don’t avoid certain foods just because they’ve been deemed “dirty”. food is apart of life, enjoy it. Just eat things in moderation. Don’t develop an eating disorder and only eat 5 foods for the rest of your life. here’s a video to help you understand macros and the importance of tracking them.

If you still don’t believe me here’s an actual research paper, written by real doctors who have experimental data. It’s long and you can simply read the conclusion, but to fully understand the concept you should at least skim the paper;

There’s more information on the web about flexible dieting, calorie and macro counting/tracking. Please feel free to research more of it. Yes, you can have your cake and eat it too.

[quote]Zerpp wrote:
You can also set up macronutrients and count them. 1g of protein per lb bodyweight. .3-.5g of fat per bw, and I would recommend starting at 300g of carbs. Carbs are easy to adjust, just weigh yourself and lower or increase if you are not liking what you see on the scale. If you are losing weight too quick, up the carbs, if you are gaining, lower them.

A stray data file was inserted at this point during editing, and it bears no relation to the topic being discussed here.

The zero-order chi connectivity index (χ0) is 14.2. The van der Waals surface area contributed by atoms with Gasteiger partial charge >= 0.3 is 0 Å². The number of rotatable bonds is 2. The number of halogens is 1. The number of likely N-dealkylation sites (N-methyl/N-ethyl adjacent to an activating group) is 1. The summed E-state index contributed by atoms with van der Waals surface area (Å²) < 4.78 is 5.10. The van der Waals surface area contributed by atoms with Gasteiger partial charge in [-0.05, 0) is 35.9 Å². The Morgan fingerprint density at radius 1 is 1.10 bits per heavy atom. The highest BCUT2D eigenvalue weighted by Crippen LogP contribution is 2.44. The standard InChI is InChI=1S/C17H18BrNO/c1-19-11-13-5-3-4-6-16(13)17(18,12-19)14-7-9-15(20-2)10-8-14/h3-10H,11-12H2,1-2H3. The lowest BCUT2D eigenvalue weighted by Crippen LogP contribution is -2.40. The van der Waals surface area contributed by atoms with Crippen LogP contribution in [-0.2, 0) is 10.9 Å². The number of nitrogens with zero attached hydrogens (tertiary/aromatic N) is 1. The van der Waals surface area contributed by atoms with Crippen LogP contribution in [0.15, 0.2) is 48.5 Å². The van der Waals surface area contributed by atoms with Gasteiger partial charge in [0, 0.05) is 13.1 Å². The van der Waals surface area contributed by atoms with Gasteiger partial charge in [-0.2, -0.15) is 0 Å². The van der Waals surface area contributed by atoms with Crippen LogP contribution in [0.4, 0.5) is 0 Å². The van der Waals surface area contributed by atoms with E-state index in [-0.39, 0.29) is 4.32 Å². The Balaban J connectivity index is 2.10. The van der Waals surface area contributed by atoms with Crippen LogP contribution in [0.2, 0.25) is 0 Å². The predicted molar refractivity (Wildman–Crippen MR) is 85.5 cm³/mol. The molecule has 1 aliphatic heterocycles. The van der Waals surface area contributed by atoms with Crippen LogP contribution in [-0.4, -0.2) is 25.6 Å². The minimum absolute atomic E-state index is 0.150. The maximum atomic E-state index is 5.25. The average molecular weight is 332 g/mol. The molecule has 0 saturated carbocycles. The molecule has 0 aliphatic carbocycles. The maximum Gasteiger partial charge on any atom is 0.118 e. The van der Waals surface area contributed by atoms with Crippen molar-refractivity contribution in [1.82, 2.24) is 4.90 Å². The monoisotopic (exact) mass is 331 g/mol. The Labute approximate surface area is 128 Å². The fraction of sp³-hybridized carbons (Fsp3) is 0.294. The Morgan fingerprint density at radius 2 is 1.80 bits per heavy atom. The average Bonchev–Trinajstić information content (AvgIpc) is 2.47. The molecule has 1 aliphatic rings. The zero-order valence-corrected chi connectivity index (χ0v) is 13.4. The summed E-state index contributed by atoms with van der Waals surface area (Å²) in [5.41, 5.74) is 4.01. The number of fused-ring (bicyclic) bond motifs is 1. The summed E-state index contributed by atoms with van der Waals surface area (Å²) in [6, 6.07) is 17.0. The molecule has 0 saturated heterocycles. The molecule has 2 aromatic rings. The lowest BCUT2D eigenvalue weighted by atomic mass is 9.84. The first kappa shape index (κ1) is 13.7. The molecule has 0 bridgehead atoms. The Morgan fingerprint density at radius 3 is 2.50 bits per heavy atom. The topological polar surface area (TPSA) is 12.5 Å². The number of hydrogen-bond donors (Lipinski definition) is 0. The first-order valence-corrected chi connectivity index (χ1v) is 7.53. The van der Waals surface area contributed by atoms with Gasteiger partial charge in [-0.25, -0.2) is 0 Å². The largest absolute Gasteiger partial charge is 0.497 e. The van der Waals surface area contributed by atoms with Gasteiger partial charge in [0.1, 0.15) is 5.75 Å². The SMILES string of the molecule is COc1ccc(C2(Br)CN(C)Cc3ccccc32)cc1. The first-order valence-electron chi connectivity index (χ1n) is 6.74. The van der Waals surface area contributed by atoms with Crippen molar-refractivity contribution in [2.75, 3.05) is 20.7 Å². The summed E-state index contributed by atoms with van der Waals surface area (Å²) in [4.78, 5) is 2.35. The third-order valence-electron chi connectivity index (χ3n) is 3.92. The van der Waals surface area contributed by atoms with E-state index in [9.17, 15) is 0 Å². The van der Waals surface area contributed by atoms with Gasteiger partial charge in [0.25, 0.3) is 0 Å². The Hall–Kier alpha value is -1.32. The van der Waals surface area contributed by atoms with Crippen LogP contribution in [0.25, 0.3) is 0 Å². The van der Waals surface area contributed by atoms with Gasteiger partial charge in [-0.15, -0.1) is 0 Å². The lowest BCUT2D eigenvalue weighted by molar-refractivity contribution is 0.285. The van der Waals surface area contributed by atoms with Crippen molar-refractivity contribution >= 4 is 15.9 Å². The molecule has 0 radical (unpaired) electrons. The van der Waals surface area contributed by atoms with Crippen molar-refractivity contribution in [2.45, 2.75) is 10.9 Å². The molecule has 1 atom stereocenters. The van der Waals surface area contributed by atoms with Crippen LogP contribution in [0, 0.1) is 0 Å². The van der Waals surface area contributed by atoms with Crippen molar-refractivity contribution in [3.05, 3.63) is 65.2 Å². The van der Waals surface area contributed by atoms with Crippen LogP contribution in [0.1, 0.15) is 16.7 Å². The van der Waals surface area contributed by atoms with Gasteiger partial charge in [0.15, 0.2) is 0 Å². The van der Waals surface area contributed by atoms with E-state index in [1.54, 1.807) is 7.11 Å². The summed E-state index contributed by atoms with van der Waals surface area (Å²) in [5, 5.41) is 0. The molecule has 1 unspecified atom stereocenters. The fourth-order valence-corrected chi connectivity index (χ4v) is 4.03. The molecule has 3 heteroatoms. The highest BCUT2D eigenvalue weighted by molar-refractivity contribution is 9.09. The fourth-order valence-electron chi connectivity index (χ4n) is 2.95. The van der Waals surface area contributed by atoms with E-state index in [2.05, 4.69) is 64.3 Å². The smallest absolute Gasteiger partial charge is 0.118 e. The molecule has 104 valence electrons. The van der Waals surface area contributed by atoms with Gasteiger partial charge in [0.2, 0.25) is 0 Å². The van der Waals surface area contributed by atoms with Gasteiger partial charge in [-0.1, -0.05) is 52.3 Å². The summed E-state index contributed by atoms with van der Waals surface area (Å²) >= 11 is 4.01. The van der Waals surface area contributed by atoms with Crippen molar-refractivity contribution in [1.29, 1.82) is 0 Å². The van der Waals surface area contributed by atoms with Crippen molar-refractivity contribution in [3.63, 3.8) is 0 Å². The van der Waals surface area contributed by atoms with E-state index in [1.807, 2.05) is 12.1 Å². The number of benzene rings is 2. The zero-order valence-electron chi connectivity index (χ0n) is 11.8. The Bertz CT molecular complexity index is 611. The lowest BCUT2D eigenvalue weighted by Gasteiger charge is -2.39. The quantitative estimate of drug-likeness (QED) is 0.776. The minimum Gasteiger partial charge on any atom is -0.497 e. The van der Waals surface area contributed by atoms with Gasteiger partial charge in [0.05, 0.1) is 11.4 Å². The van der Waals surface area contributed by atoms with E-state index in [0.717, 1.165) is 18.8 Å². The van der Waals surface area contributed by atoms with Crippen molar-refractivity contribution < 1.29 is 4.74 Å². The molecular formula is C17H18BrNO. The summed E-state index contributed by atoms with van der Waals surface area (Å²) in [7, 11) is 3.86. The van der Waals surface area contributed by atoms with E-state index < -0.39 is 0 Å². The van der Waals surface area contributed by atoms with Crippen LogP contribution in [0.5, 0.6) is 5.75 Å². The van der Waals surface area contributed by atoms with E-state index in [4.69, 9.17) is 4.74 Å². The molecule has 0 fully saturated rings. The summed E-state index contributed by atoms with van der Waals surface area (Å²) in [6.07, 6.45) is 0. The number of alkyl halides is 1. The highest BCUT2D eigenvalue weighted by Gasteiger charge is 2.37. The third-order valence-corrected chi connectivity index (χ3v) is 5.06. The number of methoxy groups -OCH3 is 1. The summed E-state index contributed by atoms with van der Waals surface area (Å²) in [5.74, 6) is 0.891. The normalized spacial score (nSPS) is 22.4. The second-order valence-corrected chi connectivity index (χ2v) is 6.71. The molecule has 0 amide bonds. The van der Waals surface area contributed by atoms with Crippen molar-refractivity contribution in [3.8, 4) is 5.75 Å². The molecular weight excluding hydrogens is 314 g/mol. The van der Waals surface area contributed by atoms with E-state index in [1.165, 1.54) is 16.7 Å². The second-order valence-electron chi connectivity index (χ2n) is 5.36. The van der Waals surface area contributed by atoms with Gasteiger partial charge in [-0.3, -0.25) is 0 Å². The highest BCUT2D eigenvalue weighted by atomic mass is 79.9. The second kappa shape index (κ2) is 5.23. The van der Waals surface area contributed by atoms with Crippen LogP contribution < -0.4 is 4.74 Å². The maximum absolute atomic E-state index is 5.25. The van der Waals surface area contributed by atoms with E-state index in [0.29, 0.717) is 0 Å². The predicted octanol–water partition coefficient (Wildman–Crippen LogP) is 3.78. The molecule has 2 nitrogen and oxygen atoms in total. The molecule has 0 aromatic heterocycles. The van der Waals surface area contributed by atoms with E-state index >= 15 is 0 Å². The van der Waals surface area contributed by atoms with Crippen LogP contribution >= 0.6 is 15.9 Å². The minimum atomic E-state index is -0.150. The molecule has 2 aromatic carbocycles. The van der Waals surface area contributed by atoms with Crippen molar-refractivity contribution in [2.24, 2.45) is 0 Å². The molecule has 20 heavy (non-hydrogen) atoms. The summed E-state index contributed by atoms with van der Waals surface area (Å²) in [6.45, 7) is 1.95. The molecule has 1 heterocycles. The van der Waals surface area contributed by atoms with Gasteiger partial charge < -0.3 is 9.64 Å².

12-15g of fiber per 1000 calories. 2 servings of veggies and fruits a day should cover it.

don’t avoid certain foods just because they’ve been deemed “dirty”. food is apart of life, enjoy it. Just eat things in moderation. Don’t develop an eating disorder and only eat 5 foods for the rest of your life. here’s a video to help you understand macros and the importance of tracking them.

If you still don’t believe me here’s an actual research paper, written by real doctors who have experimental data. It’s long and you can simply read the conclusion, but to fully understand the concept you should at least skim the paper;

There’s more information on the web about flexible dieting, calorie and macro counting/tracking. Please feel free to research more of it. Yes, you can have your cake and eat it too.
[/quote]

Glad you linked that. 3DMJ is one of the best sourced on nutrition IMO.

John Meadows is also very knowledgeable…